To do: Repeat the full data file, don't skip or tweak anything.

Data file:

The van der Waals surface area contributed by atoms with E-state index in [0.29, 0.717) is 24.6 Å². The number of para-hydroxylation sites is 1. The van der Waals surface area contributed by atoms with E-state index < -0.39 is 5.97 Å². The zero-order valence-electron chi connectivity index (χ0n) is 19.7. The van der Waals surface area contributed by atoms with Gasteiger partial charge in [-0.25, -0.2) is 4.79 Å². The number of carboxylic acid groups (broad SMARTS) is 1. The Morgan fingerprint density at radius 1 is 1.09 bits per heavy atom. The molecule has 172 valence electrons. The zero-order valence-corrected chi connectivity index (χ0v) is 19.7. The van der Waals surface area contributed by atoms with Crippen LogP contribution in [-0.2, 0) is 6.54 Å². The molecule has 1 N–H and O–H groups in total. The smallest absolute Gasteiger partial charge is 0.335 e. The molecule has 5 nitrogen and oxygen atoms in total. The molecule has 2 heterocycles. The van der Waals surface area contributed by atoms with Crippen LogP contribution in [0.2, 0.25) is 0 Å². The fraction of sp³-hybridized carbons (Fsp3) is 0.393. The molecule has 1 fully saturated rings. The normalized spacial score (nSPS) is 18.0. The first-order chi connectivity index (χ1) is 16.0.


The van der Waals surface area contributed by atoms with E-state index in [0.29, 0.717) is 24.6 Å². The number of para-hydroxylation sites is 1. The van der Waals surface area contributed by atoms with E-state index < -0.39 is 5.97 Å². The zero-order valence-electron chi connectivity index (χ0n) is 19.7. The van der Waals surface area contributed by atoms with Gasteiger partial charge in [-0.25, -0.2) is 4.79 Å². The number of carboxylic acid groups (broad SMARTS) is 1. The Morgan fingerprint density at radius 1 is 1.09 bits per heavy atom. The molecule has 172 valence electrons. The zero-order valence-corrected chi connectivity index (χ0v) is 19.7. The van der Waals surface area contributed by atoms with Crippen LogP contribution in [-0.2, 0) is 6.54 Å². The molecule has 1 N–H and O–H groups in total. The smallest absolute Gasteiger partial charge is 0.335 e. The molecule has 5 nitrogen and oxygen atoms in total. The molecule has 2 heterocycles. The van der Waals surface area contributed by atoms with Crippen LogP contribution in [0.2, 0.25) is 0 Å². The fraction of sp³-hybridized carbons (Fsp3) is 0.393. The molecule has 1 fully saturated rings. The normalized spacial score (nSPS) is 18.0. The first-order chi connectivity index (χ1) is 16.0.